10. When it comes to nature, not many things will get to me. However, aside from certain parasites, there is one exception: the Suriname toad. People talk about spiders and snakes and all other creepy-crawlies, but no. Those are nothing. This thing is what nightmares are truly made of. I learned about this abomination of zoology long before watching this video but even so, just hearing about it… Well, it makes me incredibly uncomfortable. So, SciShow, I sincerely thank you for not showing footage of the act.

  11. I was sad for all the tropophobes that there was no footage of the frogs emerging from the skin of the mother Surinam Toad. However, I am more disappointed that there was no footage of the Gastric Brooding Frog projectile vomiting. We must bring them back… for science!

  12. It's things like these that makes life seem even more pointless and unethical. Just bc u can create life, doesn't mean you should. We aren't "meant" to pass on our genes. Life has no meaning. There's no meaning to suffer.
    But after saying this ofc, some dumbasses are going to think I am suicidal when the truth just needs to be told.

  13. ooof thank god i'm not an arachnophobic number 7 came sudden and with much detail, maybe put in a warning?

  14. Those spiders are so sweet? That‘s such a lovely family? Also JEBUS I was not expecting Matriphagy tho shoulda waited to hear the whole thing wow

  15. In Chester zoo in the last year or so – there's a TV series about the zoo, this comes from the latest series (Nov '18) – their elephant matriarch was having the last baby she was due to ever have. She's arthritic and they didn't want to put too much strain on her body, but she really loves having babies! Also they're a zoo which specialises in breeding endangered species (these are Asian eles), so when it's the right thing to do, they breed them. (The animal's health is always priority. In this case it was as much her mental health as physical.)

    So there they were, 22 months on, mum's got a big belly… Nothing happens. Ok, it can take a month or so longer than 22 months. They kept a v close eye on her, and by 25 months she had started losing weight and scans weren't showing a baby (they knew it wasn't a phantom pregnancy from earlier scans). Apparently, when things go wrong, it's possible for an elephant to absorb much of a dead baby before delivering what's left. The keepers were devastated and waiting for the horrendous inevitable outcome.
    They went to work one morning and checked in on the animals before properly starting work (animals first, tea second!) and had the biggest, best shock ever. There were four more legs among the closely gathered forest of elephants than should be there… Straight up to the CCTV, and they got to watch their precious matriarch having her final, live healthy baby! After 25 months!

    And I thought my youngest being 2 weeks overdue was pushing it lol!
    (Btw, the mummy ele was absolutely wonderfully happy! Arthritis or not, and I have it so I know how painful it is, she was romping around the yard when they decided it was safe to let baby out. She's enjoying playing with her baby and it's blindingly obvious that this is the case. They did the right thing by her :-D)

  16. Hank “My mom’s the best mom!”

    Negates to not give a single mention of his wife and mother of his child!….Oops!

    I think Hank stepped in a bit of hornbill nest that day.

  17. I listen to your videos while working on cars and I thought you said Sicilians, not caecilians, as in the people of Sicily. I had to rewind the video and rewatch it to be sure you weren't slighting the Mediterranean people by calling them worms

  18. Can’t forget octopi; the female stays with her brood until they hatch into fully formed miniatures, “exhaling” water over the egg sacs constantly to ensure they stay oxygenated. This comes at the cost of the mother’s life, as she will absolutely not hunt for food during this time, and because they only come together to mate, she is in her own.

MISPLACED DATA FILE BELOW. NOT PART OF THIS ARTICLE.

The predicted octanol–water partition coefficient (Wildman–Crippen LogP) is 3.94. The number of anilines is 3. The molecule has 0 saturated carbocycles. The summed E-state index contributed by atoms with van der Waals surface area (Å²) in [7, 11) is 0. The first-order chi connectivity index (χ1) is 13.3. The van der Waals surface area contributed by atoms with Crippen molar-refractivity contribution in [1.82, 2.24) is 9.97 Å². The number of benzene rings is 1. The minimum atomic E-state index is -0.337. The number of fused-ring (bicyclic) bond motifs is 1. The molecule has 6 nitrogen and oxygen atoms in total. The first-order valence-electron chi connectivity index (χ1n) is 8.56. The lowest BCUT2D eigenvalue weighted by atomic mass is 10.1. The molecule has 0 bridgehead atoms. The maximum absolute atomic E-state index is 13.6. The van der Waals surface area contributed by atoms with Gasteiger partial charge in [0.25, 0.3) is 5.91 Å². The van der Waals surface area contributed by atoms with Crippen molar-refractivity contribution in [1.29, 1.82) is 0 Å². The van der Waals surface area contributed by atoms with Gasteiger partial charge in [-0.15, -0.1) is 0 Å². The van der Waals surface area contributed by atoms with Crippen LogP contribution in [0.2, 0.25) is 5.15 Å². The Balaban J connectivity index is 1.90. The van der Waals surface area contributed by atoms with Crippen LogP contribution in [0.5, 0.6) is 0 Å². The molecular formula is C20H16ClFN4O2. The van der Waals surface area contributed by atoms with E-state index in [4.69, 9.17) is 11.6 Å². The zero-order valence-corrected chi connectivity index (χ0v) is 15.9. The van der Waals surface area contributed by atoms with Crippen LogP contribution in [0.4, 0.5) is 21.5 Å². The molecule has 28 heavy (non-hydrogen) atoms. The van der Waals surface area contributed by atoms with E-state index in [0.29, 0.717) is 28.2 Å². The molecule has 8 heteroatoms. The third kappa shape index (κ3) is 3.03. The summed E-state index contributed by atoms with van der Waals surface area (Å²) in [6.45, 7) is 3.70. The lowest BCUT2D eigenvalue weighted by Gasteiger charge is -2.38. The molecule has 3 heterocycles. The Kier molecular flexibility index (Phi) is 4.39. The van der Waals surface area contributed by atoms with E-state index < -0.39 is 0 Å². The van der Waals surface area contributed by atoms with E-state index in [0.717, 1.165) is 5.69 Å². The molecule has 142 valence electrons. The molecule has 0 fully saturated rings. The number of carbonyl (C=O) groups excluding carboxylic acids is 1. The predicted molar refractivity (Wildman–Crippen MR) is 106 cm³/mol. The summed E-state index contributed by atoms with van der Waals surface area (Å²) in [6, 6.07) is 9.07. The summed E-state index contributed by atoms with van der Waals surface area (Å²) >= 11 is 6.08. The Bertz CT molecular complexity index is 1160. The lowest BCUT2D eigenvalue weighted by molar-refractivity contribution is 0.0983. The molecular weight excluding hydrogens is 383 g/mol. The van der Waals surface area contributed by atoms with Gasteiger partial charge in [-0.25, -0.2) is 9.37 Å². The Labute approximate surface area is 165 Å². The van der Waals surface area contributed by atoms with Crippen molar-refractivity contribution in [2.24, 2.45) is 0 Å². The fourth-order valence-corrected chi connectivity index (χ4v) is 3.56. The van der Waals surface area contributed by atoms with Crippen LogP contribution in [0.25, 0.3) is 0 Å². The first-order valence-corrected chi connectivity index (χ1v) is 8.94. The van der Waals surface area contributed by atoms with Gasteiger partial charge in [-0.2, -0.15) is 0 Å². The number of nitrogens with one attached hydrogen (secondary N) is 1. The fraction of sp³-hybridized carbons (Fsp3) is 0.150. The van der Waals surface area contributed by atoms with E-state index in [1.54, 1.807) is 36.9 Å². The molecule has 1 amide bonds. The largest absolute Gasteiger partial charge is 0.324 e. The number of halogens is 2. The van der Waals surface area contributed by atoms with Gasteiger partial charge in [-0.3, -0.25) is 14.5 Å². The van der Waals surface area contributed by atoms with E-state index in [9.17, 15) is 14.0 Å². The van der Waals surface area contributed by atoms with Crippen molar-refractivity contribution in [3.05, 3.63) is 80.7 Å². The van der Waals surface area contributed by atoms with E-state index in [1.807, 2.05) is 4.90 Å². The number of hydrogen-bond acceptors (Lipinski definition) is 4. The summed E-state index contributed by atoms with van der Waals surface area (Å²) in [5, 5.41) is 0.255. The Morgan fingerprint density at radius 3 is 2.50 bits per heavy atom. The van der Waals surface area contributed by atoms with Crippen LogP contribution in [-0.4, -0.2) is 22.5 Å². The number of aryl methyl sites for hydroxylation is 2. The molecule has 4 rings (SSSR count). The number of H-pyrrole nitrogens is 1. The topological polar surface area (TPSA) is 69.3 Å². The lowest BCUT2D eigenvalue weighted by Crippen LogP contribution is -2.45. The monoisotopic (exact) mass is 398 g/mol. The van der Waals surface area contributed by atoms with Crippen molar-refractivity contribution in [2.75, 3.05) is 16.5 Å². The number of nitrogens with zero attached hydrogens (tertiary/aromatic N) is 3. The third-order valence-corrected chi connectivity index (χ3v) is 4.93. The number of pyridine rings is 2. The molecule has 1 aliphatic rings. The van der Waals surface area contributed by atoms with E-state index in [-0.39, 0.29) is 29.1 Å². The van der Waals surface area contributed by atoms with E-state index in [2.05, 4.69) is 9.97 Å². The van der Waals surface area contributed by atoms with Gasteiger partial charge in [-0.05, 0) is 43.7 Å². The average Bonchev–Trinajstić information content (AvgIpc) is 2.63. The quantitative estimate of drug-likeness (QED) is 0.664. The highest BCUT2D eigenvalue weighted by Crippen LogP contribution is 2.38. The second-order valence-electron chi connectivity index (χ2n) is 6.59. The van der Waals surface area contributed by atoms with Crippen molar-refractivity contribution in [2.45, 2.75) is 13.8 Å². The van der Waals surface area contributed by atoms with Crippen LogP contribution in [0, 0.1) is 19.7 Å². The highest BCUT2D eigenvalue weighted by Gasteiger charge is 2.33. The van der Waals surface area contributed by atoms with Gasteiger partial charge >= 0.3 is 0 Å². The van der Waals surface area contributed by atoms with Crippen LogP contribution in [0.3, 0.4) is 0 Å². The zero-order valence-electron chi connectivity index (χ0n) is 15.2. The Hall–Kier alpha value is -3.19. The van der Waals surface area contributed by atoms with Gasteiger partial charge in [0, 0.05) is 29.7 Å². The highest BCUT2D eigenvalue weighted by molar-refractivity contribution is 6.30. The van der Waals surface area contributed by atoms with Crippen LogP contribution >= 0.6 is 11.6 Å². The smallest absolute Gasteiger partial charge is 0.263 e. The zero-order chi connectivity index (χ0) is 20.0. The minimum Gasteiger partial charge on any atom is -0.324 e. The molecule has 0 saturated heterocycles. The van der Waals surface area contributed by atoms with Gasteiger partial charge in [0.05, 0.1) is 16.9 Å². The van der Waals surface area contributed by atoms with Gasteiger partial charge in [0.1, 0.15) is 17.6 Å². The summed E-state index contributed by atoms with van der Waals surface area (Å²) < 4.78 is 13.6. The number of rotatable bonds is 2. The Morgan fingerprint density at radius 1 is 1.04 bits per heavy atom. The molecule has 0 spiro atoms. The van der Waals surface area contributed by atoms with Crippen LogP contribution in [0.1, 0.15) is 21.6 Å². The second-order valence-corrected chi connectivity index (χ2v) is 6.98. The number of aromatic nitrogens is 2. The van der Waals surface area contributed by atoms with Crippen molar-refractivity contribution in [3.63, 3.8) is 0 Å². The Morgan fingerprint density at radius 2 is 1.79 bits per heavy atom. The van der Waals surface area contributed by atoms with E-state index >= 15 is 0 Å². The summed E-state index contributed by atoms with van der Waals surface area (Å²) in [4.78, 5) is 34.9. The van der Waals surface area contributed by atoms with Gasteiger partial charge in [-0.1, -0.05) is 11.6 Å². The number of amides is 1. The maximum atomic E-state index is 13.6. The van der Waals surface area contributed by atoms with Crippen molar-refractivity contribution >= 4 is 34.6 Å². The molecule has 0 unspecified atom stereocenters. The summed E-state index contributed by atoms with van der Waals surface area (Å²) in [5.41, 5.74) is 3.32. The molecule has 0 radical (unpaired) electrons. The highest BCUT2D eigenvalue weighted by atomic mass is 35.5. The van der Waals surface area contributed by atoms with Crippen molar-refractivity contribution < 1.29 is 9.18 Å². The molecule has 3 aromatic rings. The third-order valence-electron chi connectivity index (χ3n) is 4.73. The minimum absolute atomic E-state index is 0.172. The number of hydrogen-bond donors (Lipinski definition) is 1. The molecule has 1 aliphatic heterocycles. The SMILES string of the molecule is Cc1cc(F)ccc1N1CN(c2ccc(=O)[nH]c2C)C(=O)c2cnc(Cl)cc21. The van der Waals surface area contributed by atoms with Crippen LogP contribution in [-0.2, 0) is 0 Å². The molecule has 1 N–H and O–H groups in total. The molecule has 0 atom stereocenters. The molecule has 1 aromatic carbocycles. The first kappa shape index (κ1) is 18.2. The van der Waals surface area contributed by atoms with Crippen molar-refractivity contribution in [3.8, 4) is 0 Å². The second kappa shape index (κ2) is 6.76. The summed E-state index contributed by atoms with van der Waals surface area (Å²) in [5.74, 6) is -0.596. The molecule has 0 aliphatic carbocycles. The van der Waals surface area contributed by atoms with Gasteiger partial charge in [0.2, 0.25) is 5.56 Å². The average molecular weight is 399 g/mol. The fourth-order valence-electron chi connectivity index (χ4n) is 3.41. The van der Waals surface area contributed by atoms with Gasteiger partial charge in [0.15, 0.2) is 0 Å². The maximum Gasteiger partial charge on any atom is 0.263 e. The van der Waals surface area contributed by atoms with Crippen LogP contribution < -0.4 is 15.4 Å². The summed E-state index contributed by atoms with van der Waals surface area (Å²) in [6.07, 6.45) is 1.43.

19. Human moms either care for their babies for 18 years or they kill them if motherhood is an inconvenience at the moment… that's super extreme.

  20. Dear God. Thank you for not making me a Mrs. Hornbill. Oh, and thank you again, God. For not allowing my husband to be my
    Mr. Hornbill…I would have starved. And then resorted to eating my hornbills and taking poo and putting it well, just anywhere, really.

  21. Honestly, so many religions over time have had a concept of an Earth Mother or Mother Nature and it is so clear to see why, mothers are the worldly creators

  22. Have you seen mom scorpions? I thought awwwww how cute ? then I remembered I got stung by a scorpion and I just stepped on the mom with her baby scorpions on her back. Oooooooupsy ?

  23. Imagine a man jizzing pellets on to a woman’s back, the pellets being pulled into the skin, and forming little pimples that get bigger over nine months, and then “pop” toddlers. My mind is a disgusting abnormality.

  24. papa toad: are the kids getting under your skin?
    mama toad: they must get their genes from your side of the family.

  25. ???Omg I think ya'll just ruined sex for me ???. Jk.. This was very.. Interesting.. I can't think of another word to describe this, my school sucked. ?

  26. I was about to search "Gastric brooding frog projectile vomiting its babies" but then you said they were extinct

  27. I bet it the frogs evolved eating their kids, when a baby frog eating eagle set up shop. Some frog mom said, "Hey, you're just gonna get et anyways, why waste the protein?"

    She had the egg laying enzyme mutation, the dumb frogs who didn't eat their kids died out, and she rules as a queen over her distopian, frog inside of frog, empire – to this very day.

  28. I appreciate your not showing an actual photo of a Suriname Toad mother. A photo of such a toad in our encyclopedia when I was about 10 is the first thing I ever saw that caused holes to gross me out!

  29. No. 6 the Gastric Brooding Frog disappeared due to logging of its native habitat, we’re having the same issue with the koala right now, the party in charge of the government has been cutting and dividing Australia’s natural resources despite heeded warnings of ecological collapse.

  30. Yeah my mother would say things like I love you more than anything in the whole world. Then she would get fall-down drunk and almost burn the house down while we slept. Thanks nature! Or is that nurture? Who cares who needs parents anyway.